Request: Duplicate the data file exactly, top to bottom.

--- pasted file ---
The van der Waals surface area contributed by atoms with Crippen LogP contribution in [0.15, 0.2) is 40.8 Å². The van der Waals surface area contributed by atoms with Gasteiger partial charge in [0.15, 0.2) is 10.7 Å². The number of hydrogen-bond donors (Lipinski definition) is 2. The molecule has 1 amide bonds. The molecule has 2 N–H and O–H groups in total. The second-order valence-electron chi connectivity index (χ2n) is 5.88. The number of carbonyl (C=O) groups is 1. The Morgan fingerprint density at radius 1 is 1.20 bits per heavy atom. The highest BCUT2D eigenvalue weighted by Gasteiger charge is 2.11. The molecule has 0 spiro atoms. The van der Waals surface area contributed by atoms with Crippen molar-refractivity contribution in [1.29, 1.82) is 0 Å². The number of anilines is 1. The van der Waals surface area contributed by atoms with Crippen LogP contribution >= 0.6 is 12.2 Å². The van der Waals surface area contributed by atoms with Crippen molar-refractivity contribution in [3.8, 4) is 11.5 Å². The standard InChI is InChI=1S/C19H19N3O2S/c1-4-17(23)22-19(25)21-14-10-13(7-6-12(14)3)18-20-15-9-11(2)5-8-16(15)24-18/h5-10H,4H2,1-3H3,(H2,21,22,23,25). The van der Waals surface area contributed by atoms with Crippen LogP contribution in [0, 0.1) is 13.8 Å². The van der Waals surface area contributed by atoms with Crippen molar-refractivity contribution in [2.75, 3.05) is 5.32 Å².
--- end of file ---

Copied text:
The van der Waals surface area contributed by atoms with Crippen LogP contribution in [0.15, 0.2) is 40.8 Å². The van der Waals surface area contributed by atoms with Gasteiger partial charge in [0.15, 0.2) is 10.7 Å². The number of hydrogen-bond donors (Lipinski definition) is 2. The molecule has 1 amide bonds. The molecule has 2 N–H and O–H groups in total. The second-order valence-electron chi connectivity index (χ2n) is 5.88. The number of carbonyl (C=O) groups is 1. The Morgan fingerprint density at radius 1 is 1.20 bits per heavy atom. The highest BCUT2D eigenvalue weighted by Gasteiger charge is 2.11. The molecule has 0 spiro atoms. The van der Waals surface area contributed by atoms with Crippen molar-refractivity contribution in [1.29, 1.82) is 0 Å². The number of anilines is 1. The van der Waals surface area contributed by atoms with Crippen LogP contribution >= 0.6 is 12.2 Å². The van der Waals surface area contributed by atoms with Crippen molar-refractivity contribution in [3.8, 4) is 11.5 Å². The standard InChI is InChI=1S/C19H19N3O2S/c1-4-17(23)22-19(25)21-14-10-13(7-6-12(14)3)18-20-15-9-11(2)5-8-16(15)24-18/h5-10H,4H2,1-3H3,(H2,21,22,23,25). The van der Waals surface area contributed by atoms with Crippen LogP contribution in [0, 0.1) is 13.8 Å². The van der Waals surface area contributed by atoms with Crippen molar-refractivity contribution in [2.75, 3.05) is 5.32 Å².